It was a different era when men could dominate women this way, or is it? The story is taut and well-structured with only one caveat, and the minimal amount of money that was able to be spent on production fits in perfectly with the dinginess of life of the less than middle class in 1948.

   The caveat? It’s too late now, but I’ve have told the producers of the film to drop the opening scene altogether. It doesn’t fit, no way no how. They’d have been far better off starting with man getting off the bus, which is where the movie begins anyway. Watch the film for yourself and see if you don’t agree.

   

REVIEWED BY DAN STUMPF:

   

ONE FRIGHTENED NIGHT. Mascot, 1935. Charley Grapewin, Mary Carlisle, Arthur Hohl, Wally Ford, Lucian Littlefield, Regis Toomey, Hedda Hopper. Screenplay by Wellyn Totman, based on a story by Stuart Palmer. Director: Christy Cabanne.

   I don’t want to wax too passionate about the virtues of One Frightened Night, a cheap old-dark-house thing from a studio that died of penury, filled with bad dialogue, tired acting, and no pace whatsoever. And yet…

   

   Night starts off with imaginative title credits, worthy of Sam Bass (B-movie makers knew the value of wrapping even the direst offerings in fancy wrap) and proceeds to ring in some changes on the standard formula. Charles Grapewin (Uncle Henry in Wizard of Oz) stars as Jasper Whyte, a reclusive millionaire who kicks things off by announcing plans to distribute his wealth, Lear-like, before his death, to his greedy relatives gathered for the occasion in his creepy mansion on a dark/stormy etc. But there’s a hitch: he tells everyone they wouldn’t get any of it if he had only been able to find his long-lost grand-daughter.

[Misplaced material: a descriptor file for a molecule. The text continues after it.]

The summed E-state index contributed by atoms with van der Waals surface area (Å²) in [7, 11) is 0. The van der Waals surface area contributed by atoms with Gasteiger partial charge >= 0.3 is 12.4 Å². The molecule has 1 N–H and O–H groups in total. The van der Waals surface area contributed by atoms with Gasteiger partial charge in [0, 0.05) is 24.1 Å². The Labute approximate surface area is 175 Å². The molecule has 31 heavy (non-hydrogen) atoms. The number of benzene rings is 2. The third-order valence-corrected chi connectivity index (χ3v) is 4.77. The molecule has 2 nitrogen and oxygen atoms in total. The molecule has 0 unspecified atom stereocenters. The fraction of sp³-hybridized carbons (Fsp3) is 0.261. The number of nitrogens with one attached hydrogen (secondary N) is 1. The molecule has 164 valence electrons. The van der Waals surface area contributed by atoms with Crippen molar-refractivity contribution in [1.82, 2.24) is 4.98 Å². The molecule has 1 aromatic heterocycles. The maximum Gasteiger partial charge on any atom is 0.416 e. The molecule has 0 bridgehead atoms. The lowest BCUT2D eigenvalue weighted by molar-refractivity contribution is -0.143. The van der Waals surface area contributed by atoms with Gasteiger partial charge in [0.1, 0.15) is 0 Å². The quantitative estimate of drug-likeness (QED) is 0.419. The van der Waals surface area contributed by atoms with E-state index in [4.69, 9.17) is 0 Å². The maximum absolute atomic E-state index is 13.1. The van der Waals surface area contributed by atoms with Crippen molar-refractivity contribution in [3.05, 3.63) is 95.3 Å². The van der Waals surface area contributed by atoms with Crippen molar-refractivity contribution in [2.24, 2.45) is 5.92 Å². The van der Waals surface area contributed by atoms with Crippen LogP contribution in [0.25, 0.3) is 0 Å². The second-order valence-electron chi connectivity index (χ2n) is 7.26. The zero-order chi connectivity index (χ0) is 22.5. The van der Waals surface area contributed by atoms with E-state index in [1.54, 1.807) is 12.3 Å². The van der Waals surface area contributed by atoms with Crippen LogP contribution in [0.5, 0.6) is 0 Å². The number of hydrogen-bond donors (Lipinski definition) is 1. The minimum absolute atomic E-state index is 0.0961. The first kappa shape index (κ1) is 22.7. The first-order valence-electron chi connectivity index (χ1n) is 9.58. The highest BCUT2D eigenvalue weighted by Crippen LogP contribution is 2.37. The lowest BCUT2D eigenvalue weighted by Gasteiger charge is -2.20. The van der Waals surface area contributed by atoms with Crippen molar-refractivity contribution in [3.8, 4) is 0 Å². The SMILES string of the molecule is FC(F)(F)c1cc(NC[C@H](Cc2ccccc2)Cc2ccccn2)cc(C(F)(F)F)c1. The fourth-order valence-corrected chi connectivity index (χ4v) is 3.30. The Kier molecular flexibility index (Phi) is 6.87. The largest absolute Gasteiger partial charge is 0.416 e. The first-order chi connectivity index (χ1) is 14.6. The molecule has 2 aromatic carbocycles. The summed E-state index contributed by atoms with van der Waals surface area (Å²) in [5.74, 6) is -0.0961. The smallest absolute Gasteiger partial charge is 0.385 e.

This is normally the sort of set-up that would put him dead on the library carpet late in the first reel, but writer Stuart Palmer throws things about a bit: just before Midnight (when the bequests were to be made) Jasper’s lawyer shows up with the missing heiress. Then “The Great Luvalle” a creaky vaudeville magician played by Wallace Ford, arrives with another woman claiming to be the missing grand-daughter. In short order one of them turns up dead, and Jasper, who started off the film looking like the most-likely victim is thrust into the role of amateur detective.

   I’d like to say the film lives up to this charming premise, but the fact is, it just sort of plods along, with tired dialogue, annoying complications, and humor that could set comedy back fifty years. On the other hand, Grapewin delights in playing a lead, Wallace Ford is suitably brassy as the obvious charlatan, and together they inject enough energy into things to make One Frightened Night worth sitting through. To me, anyway.

— Reprinted from The Hound of Dr. Johnson 53, September 2007.

   

BLACK WIDOW. 20th Century Fox, 1954. Ginger Rogers, Van Heflin, Gene Tierney, George Raft, Peggy Ann Garner, Reginald Gardiner, Virginia Leith, Otto Kruger, Skip Homeier. Produced, written and directed by Nunnally Johnson. Based on the novel by Patrick Quentin.

   Somewhere in this Technicolor wide-screen Cinescope production, there is a rather ordinary back-and-white but still effective noir film just aching to break out. When the wife (Gene Tierney) of successful New York City playwright Peter Denver (Van Heflin) goes out of town for an undetermined amount to time to be with her sick mother, he makes an all but fatal mistake. He allows a young would-be writer (Peggy Ann Garner) in ingratiate herself into his life.